Open main menu


English Wikipedia has articles on:


  • (UK) IPA(key): /ˈpɒtə/
  • (file)
  • Rhymes: -ɒtə(r)

Etymology 1Edit

From Middle English pottere, from late Old English pottere (potter), equivalent to pot +‎ -er, influenced by Old French potier (potter). More at pot. Displaced Old English crocwyrhta (crock-wright).


potter (plural potters)

  1. One who makes pots and other ceramic wares.
    • 1961, J. A. Philip, "Mimesis in the Sophistês of Plato," Transactions and Proceedings of the American Philological Association, vol. 92, p. 453,
      shoemakers, weavers, potters, bronzeworkers who produced and purveyed the articles necessary for daily life.
  2. One who places flowers or other plants inside their pots.
  3. One who pots meats or other eatables.
  4. One who hawks crockery or earthenware.
    (Can we find and add a quotation of De Quincey to this entry?)
  5. The red-bellied terrapin, Pseudemys rubriventris (species of turtle).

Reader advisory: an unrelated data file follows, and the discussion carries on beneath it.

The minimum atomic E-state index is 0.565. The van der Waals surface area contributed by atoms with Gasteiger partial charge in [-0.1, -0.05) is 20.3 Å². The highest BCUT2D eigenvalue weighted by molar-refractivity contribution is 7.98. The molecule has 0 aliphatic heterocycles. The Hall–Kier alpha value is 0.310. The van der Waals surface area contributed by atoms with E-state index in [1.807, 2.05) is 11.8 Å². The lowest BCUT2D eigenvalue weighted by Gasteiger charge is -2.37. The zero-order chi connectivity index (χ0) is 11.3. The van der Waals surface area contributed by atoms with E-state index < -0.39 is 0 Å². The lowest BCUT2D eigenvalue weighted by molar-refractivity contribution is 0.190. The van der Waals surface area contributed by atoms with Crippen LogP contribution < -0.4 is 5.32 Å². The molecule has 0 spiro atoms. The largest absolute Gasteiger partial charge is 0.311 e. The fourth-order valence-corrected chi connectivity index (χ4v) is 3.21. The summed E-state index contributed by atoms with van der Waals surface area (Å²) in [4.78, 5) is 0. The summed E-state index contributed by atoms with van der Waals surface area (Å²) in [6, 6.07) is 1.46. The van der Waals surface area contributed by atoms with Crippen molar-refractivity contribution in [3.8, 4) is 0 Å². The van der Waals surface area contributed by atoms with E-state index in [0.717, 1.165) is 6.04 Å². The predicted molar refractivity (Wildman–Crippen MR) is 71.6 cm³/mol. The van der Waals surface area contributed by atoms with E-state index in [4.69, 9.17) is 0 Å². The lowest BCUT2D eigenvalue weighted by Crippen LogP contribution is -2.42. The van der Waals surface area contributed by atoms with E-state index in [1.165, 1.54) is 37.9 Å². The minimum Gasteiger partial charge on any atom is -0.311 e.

6. The chicken turtle, Deirochelys reticularia.
Derived termsEdit

Further readingEdit


  • (Biblical) Bratcher, Dennis Bratcher (2006), The Potter, The Voice CRI/Voice Institute[1]

Etymology 2Edit

Frequentative of pote, equivalent to pote +‎ -er. Cognate with Dutch poteren, peuteren (to poke, pry, search).

Alternative formsEdit


potter (third-person singular simple present potters, present participle pottering, simple past and past participle pottered)

  1. (Britain) To act in a vague or unmotivated way; to fuss about with unimportant things.
  2. (Britain) To move slowly or aimlessly. (Often potter about, potter around.)
  3. (obsolete) To poke repeatedly.
Derived termsEdit

Norwegian BokmålEdit


potter m or f

  1. indefinite plural of potte

Norwegian NynorskEdit


potter f

  1. indefinite plural of potte